Two-thirds of Indian and Nepalese agents operate through sub-agents:

In a recent survey conducted among over 100 agents, it was found that approximately two-thirds of Indian and Nepalese agents collaborate with other recruiters to gain access to education providers. These agents establish partnerships with education providers to leverage existing agreements.

The Association of Australian Education Representatives in India revealed that 84% of Nepalese agents claim to enrol students through their sub-agents. Interestingly, these students often originate from Indian counterparts, while only 47% of Indian agents engage in similar practices. Despite the assistance from sub-agents in lead generation, it is essential to note that the primary agent bears the responsibility for crucial tasks such as admissions processing, genuine temporary entrant assessment, and the submission of student visa applications. AAERI strongly recommends that agents disclose these partnerships to educational institutions.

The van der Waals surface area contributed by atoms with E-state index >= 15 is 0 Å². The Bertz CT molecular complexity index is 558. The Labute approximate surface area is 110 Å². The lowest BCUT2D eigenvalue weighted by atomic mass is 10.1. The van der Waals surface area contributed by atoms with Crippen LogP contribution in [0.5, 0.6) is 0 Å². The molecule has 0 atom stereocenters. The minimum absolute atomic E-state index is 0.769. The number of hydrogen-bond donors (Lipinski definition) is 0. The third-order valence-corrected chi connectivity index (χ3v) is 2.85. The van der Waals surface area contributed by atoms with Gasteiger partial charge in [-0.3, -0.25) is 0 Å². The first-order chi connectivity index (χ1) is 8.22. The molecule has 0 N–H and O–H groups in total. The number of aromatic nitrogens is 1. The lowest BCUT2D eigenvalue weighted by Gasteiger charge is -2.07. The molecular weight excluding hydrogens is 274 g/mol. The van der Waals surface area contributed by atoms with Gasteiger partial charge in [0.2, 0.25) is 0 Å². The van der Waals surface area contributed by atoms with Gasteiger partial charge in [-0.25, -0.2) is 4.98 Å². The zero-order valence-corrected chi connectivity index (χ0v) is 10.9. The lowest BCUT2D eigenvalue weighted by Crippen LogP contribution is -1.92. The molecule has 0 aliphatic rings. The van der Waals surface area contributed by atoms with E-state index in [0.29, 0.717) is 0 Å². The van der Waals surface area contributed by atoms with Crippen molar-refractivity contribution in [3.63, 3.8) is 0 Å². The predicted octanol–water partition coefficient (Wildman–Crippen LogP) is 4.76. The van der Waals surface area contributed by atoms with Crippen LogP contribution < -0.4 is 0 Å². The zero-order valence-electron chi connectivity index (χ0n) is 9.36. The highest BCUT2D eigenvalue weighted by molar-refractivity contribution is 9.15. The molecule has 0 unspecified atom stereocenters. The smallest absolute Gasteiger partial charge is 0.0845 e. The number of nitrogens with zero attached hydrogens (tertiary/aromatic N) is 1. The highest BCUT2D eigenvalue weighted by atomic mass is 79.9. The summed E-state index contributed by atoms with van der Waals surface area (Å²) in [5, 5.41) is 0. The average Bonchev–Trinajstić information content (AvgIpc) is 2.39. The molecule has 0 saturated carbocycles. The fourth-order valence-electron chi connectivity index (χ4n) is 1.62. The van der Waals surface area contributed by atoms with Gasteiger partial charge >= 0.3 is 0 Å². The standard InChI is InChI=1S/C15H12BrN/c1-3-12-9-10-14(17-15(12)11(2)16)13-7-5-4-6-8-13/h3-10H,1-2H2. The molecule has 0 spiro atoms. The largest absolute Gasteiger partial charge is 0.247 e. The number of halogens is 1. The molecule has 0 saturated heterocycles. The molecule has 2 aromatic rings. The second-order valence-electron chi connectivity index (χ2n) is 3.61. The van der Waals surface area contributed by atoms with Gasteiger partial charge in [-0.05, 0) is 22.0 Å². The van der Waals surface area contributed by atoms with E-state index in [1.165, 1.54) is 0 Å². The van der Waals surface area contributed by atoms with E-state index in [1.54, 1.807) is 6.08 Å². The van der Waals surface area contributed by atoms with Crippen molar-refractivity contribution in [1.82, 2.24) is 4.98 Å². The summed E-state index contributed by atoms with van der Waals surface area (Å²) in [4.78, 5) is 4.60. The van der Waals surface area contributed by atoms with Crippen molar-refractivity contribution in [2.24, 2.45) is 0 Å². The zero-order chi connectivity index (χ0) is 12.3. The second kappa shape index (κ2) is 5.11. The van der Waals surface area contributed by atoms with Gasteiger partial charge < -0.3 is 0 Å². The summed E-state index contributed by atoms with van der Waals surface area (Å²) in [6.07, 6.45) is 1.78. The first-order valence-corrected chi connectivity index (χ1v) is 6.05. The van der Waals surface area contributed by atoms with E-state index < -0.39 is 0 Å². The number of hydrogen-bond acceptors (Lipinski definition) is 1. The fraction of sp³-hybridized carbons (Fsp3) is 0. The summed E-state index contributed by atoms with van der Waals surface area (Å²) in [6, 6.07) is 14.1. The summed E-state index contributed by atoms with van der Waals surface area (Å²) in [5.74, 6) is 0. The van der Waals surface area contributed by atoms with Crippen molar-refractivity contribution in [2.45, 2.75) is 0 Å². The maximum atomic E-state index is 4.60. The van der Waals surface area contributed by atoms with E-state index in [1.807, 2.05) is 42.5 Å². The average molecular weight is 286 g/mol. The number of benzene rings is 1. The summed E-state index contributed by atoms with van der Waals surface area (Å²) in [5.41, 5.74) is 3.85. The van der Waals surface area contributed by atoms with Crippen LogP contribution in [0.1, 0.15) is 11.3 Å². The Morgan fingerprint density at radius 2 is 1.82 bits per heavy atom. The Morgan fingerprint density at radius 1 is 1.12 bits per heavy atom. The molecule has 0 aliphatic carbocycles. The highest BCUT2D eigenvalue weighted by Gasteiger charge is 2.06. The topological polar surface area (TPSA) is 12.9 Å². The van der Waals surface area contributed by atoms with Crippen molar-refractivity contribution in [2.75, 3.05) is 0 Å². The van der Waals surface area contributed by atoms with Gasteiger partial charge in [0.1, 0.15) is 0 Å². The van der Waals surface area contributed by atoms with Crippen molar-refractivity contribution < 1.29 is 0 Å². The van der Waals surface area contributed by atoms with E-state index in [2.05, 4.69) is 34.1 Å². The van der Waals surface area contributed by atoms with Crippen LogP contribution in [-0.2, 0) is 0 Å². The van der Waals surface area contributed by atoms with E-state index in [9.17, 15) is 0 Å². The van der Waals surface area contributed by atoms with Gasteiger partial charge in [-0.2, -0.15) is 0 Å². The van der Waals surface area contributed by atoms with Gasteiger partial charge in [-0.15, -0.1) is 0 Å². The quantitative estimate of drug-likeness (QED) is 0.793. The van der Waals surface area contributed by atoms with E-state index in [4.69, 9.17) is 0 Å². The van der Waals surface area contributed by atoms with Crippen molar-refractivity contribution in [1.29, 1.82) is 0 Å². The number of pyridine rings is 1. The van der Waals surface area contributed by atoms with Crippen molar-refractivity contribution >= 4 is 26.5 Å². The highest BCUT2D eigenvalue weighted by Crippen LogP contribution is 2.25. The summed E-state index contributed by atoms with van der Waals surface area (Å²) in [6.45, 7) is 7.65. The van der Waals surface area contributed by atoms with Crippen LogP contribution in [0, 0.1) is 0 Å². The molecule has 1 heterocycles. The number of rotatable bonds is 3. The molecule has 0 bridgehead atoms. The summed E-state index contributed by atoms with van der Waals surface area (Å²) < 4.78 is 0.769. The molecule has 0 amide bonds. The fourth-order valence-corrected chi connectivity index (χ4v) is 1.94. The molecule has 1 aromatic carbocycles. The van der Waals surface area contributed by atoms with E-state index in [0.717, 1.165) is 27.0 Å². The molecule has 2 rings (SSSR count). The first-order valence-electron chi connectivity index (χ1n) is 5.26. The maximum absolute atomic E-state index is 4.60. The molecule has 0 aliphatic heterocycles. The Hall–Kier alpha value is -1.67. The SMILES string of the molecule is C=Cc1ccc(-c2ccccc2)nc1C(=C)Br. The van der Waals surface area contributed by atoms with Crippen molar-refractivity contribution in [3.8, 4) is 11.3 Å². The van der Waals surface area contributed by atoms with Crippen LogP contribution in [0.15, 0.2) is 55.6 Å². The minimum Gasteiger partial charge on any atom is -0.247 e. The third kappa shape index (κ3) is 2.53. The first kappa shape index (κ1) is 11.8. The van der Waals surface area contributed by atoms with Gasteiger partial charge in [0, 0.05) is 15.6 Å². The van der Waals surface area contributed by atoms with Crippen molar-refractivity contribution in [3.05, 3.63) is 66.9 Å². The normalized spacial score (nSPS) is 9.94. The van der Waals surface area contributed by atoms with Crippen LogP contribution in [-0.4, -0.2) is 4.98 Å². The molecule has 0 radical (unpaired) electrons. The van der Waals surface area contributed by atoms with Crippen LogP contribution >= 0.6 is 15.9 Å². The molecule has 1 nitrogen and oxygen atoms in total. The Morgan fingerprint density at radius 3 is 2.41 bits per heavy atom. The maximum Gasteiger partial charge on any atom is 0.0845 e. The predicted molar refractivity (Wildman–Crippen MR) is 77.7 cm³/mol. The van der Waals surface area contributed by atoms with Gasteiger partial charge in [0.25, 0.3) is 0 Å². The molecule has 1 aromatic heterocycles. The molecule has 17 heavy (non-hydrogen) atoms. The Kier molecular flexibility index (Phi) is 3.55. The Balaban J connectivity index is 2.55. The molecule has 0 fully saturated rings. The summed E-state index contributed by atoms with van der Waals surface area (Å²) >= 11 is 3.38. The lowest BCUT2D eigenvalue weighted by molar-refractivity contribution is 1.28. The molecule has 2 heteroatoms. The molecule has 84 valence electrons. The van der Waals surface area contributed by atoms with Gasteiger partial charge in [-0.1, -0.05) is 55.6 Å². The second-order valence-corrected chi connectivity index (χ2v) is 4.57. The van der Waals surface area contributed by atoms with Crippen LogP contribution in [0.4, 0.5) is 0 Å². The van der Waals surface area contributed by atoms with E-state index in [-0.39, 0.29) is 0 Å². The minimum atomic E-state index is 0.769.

The expansion of Indian education consulting services is set to simplify the application process for Nepalese students. This initiative aims to provide them with valuable guidance on suitable courses, universities, and scholarships, empowering Nepalese youth to make informed decisions about their higher education. This move is expected to enhance academic excellence and global exposure among Nepalese students.

This collaboration between Indian education consultants and Nepalese students not only strengthens cultural and educational ties between the two nations but also fosters a deeper understanding and mutual respect. Given that India is a preferred destination for Nepalese students, this partnership is poised to further strengthen the bond between these neighbouring countries.

Despite the increasing number of applications, nearly 90 percent of agents expressed ‘serious concern’ about potential students misrepresenting information related to their finances, education, or English language skills. Most agents indicated that they engage with students through both online and traditional methods. AAERI suggests ways in which institutions and governments can support agents in recruiting high-quality students.

Agents also highlighted significant obstacles, including the ‘frequent changes’ in immigration policies and the lack of transparency in government decision-making regarding visa approvals.

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